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  1. #1
    Senior Member Wogster's Avatar
    Join Date
    Jul 2006
    Toronto (again) Ontario, Canada
    My Bikes
    Norco Bushpilot (out of commission), Raleigh Delta
    2 Post(s)
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    Norco Bushpilot conversion?

    Hello all, this is probably something that has been asked before. I have a Norco Bushpilot, bought to do some light trail riding, well a couple of crashes later (see my blog for the details of one of them), I am thinking that more road or even touring oriented riding is where I should be. Having looked at the forums "bikeporn", I see a lot of 26 inchers, many look like converted MTBs .

    So, other then swapping the tires for narrower slicks, I think 1.5" is as narrow as I can go. Adding fenders and rear rack looks doable, as it looks like there are a couple of threaded holes on the rear that could be used for a rack mounting. Plastic fenders could probably be mounted somehow.

    2 Questions though,

    1) There are no rack mounts on the forks, which are suspension, so I am not sure about how to mount a front rack. Could a front rack be mounted on a suspension fork?

    2) It's an aluminum frame, does that create any issues (we need a smilie for duck, I realise that I may be starting a war here)

  2. #2
    Join Date
    Aug 2004
    My Bikes
    road bike, mountain bike, touring bike
    0 Post(s)
    0 Thread(s)
    You very well might have opened up a can of worms... This is not an easy question to answer as it ultimately comes down to you. For starters, mountain biking takes a year or two to become proficient. You WILL crash a lot. Probably more the first year than all other years combined.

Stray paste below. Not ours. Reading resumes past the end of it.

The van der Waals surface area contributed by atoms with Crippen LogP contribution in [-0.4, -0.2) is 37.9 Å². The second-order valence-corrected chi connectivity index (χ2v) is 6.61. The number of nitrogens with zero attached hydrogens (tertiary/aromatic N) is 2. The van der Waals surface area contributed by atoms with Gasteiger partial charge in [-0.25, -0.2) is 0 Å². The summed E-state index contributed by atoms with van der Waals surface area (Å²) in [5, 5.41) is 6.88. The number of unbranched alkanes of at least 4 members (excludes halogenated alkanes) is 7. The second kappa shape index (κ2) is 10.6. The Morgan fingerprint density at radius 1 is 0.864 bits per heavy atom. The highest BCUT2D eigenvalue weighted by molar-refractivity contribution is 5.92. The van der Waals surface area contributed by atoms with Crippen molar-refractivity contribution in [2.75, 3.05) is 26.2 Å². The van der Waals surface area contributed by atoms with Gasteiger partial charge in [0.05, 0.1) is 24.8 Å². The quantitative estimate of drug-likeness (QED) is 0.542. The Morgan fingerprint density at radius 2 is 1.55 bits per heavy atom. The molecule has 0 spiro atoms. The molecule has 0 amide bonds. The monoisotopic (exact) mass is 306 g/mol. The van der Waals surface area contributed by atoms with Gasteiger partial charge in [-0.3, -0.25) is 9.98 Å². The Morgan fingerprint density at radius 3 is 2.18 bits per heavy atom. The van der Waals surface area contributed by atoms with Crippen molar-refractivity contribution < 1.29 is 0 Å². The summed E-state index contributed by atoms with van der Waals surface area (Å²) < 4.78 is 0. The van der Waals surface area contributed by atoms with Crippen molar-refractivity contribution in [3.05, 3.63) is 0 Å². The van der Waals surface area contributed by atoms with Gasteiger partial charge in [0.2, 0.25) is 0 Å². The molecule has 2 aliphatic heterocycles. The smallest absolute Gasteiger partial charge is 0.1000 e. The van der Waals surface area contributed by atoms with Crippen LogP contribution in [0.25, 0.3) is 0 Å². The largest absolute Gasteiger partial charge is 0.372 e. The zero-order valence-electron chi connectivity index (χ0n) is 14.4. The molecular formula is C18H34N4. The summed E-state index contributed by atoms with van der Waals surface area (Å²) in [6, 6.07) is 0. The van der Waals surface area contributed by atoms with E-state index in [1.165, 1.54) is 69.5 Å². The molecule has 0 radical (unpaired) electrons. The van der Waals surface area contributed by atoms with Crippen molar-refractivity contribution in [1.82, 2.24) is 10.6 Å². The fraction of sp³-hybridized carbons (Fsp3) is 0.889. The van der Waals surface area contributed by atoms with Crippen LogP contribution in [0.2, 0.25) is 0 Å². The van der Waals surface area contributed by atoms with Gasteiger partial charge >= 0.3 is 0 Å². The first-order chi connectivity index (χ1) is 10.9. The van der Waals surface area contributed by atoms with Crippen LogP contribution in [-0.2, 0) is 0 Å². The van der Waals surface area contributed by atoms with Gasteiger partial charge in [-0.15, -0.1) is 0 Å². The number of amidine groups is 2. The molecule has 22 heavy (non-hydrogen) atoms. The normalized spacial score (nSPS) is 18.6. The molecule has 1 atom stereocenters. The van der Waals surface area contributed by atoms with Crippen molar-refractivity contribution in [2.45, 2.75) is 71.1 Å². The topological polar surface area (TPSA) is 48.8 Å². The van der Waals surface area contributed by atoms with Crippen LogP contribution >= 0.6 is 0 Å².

Mt bikes are not designed for the road. Even with modifications, they will not have the "correct" geometry (body position) and will weight a lot more. They will work however. So it all depends on what you are looking for. If you have the money and want a fast and efficient road riding experience then a road bike (touring, cyclo cross or road sport) is the best option. If you do not care about going fast or very efficiently, then a mountain bike will work. If you realy convinced that mt biking is not your thing, then concider you should get a trade in for you old mt bike when buying new.
    As far as your issues with your suspension fork, the best options if you are not mountian biking any more is to buy a non-suspended fork. There are many companies making racks that attach to suspension forks, Old Man Mountian probably being the best.
    Concider that Cannondale has been making aluminum touring bikes longer than most companies. There is nothing wrong with aluminum asside from personal issues that some have with it. Aluminum works fine for most.

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